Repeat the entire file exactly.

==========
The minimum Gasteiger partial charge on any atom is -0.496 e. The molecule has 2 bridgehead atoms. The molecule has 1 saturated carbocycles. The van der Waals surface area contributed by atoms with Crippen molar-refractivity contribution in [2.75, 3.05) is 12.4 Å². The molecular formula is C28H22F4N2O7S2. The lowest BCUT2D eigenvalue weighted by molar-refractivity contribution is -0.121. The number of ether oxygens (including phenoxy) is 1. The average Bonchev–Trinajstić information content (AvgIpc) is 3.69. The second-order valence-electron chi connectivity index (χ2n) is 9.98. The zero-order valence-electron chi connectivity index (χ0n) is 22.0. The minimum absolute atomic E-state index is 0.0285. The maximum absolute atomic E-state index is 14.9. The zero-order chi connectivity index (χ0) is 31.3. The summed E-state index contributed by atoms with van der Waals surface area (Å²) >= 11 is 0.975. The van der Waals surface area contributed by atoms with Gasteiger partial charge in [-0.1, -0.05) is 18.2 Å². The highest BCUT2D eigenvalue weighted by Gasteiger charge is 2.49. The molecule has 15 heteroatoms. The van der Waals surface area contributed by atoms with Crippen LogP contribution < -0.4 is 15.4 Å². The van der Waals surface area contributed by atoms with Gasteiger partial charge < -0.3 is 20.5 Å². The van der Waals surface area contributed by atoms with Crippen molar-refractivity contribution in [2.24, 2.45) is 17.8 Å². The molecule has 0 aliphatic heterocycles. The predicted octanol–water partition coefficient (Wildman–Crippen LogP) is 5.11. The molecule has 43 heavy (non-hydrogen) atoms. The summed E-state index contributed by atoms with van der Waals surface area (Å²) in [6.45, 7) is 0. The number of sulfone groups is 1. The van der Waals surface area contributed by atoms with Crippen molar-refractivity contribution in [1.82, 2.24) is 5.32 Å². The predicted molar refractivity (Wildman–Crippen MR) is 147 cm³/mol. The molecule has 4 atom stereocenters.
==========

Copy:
The minimum Gasteiger partial charge on any atom is -0.496 e. The molecule has 2 bridgehead atoms. The molecule has 1 saturated carbocycles. The van der Waals surface area contributed by atoms with Crippen molar-refractivity contribution in [2.75, 3.05) is 12.4 Å². The molecular formula is C28H22F4N2O7S2. The lowest BCUT2D eigenvalue weighted by molar-refractivity contribution is -0.121. The number of ether oxygens (including phenoxy) is 1. The average Bonchev–Trinajstić information content (AvgIpc) is 3.69. The second-order valence-electron chi connectivity index (χ2n) is 9.98. The zero-order valence-electron chi connectivity index (χ0n) is 22.0. The minimum absolute atomic E-state index is 0.0285. The maximum absolute atomic E-state index is 14.9. The zero-order chi connectivity index (χ0) is 31.3. The summed E-state index contributed by atoms with van der Waals surface area (Å²) >= 11 is 0.975. The van der Waals surface area contributed by atoms with Gasteiger partial charge in [-0.1, -0.05) is 18.2 Å². The highest BCUT2D eigenvalue weighted by Gasteiger charge is 2.49. The molecule has 15 heteroatoms. The van der Waals surface area contributed by atoms with Crippen LogP contribution < -0.4 is 15.4 Å². The van der Waals surface area contributed by atoms with Gasteiger partial charge < -0.3 is 20.5 Å². The van der Waals surface area contributed by atoms with Crippen molar-refractivity contribution in [2.24, 2.45) is 17.8 Å². The molecule has 0 aliphatic heterocycles. The predicted octanol–water partition coefficient (Wildman–Crippen LogP) is 5.11. The molecule has 43 heavy (non-hydrogen) atoms. The summed E-state index contributed by atoms with van der Waals surface area (Å²) in [6.45, 7) is 0. The number of sulfone groups is 1. The van der Waals surface area contributed by atoms with Crippen molar-refractivity contribution in [1.82, 2.24) is 5.32 Å². The predicted molar refractivity (Wildman–Crippen MR) is 147 cm³/mol. The molecule has 4 atom stereocenters.